What we need is to reintroduce some problems into our society, and not some candy-ass “Where’s my green shirt” problems but real thorny, jaggy, scabby, pee-stained problems – the nastier the better — and we need some serious consequences to go along with them.  Otherwise, we’re  just going to keep slathering on the Oprahspeak until we have such a heavy gloss on our real problems we’ll never have a chance to solve them.  They’ll simply become part of the foodchain – if they haven’t already.

So, here’s what we need to do.  First of all, e-mail every cable news, talk, entertainment, opinion network on the planet and say you are offended by the word “issues.”  Demand that the professional virgins in front of the microphones use the term “the I-word.”  They’ll get behind this.  After all, we’ve already got “the N-word,” the L-word” and of course, “the R-word.”  — not to mention iPod, Pads and Phones.  Secondly — and much more importantly — the next time anybody with a last name for a first name starts yipping about “issues,” punch them in the stomach.  It might not do any good, but boy it’ll feel nice.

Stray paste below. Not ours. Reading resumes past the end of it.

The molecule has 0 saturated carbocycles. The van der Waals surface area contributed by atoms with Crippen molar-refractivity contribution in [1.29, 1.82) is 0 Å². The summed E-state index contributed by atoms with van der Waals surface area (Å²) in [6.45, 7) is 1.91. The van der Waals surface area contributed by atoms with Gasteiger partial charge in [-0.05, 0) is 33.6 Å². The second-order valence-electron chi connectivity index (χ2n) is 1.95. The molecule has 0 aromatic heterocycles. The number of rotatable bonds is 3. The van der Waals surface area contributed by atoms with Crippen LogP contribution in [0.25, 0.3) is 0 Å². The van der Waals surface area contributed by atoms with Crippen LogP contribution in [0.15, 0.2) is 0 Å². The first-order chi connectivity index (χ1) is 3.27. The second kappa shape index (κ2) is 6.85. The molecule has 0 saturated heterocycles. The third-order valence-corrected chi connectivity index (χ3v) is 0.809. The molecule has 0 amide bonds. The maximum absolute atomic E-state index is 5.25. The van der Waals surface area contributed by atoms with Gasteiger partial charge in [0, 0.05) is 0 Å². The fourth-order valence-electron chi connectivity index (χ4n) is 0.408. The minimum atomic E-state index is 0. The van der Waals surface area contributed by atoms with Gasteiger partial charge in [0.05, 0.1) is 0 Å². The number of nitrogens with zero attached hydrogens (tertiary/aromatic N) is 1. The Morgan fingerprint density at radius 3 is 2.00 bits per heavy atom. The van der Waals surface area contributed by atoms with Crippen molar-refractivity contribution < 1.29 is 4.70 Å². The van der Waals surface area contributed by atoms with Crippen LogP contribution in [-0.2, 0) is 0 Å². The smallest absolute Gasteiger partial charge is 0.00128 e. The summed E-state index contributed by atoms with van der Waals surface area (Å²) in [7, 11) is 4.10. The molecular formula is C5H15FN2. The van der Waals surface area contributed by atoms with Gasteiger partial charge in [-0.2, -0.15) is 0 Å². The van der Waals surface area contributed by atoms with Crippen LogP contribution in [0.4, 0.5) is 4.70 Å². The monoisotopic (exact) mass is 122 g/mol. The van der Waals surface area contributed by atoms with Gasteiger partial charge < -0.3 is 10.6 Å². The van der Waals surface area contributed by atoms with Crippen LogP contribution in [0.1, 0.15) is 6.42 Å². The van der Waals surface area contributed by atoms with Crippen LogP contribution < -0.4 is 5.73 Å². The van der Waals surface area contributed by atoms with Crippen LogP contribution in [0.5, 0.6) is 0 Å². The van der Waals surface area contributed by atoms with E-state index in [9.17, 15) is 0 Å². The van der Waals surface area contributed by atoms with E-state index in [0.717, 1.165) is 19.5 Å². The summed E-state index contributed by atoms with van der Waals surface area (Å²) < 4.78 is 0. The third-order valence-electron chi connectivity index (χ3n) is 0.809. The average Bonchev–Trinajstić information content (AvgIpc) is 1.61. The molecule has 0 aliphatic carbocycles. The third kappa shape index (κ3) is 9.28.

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2 comments on “Slurring Our Words (III)

  1. B.J. Vandale
    November 1, 2010

    Love it, love it, love it. People have to get off their asses and solve some of the so called “issues”. Not everything can be taken care of in a day or even a week. Time really is the great healer. So many people are saying they have “issues” when asked what they are, most of them can not or do not even know what their “issues” are. It seems to be in fashion to have an “issue” Thank God my problems are few and my “issues” are non-existent. Everyone of us have problems what we do to solve these problems are really up to the individual but sitting on our asses and telling world we have “issues” doesn’t do a damn thing to help anyone especially oneself. Thank you so much for this article and I hope the world is listening and reading it.

  2. N Watt
    November 1, 2010

    “Issues”……..what a joke, I hate that word. If you have a problem fix it, if you can’t fix it, forget it. “Issues”, just another buzz word like “moving forward”, that’s another one that gets my goat. People, stop whining and start living.

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This entry was posted on November 1, 2010 by in Social Comment and tagged , , , , .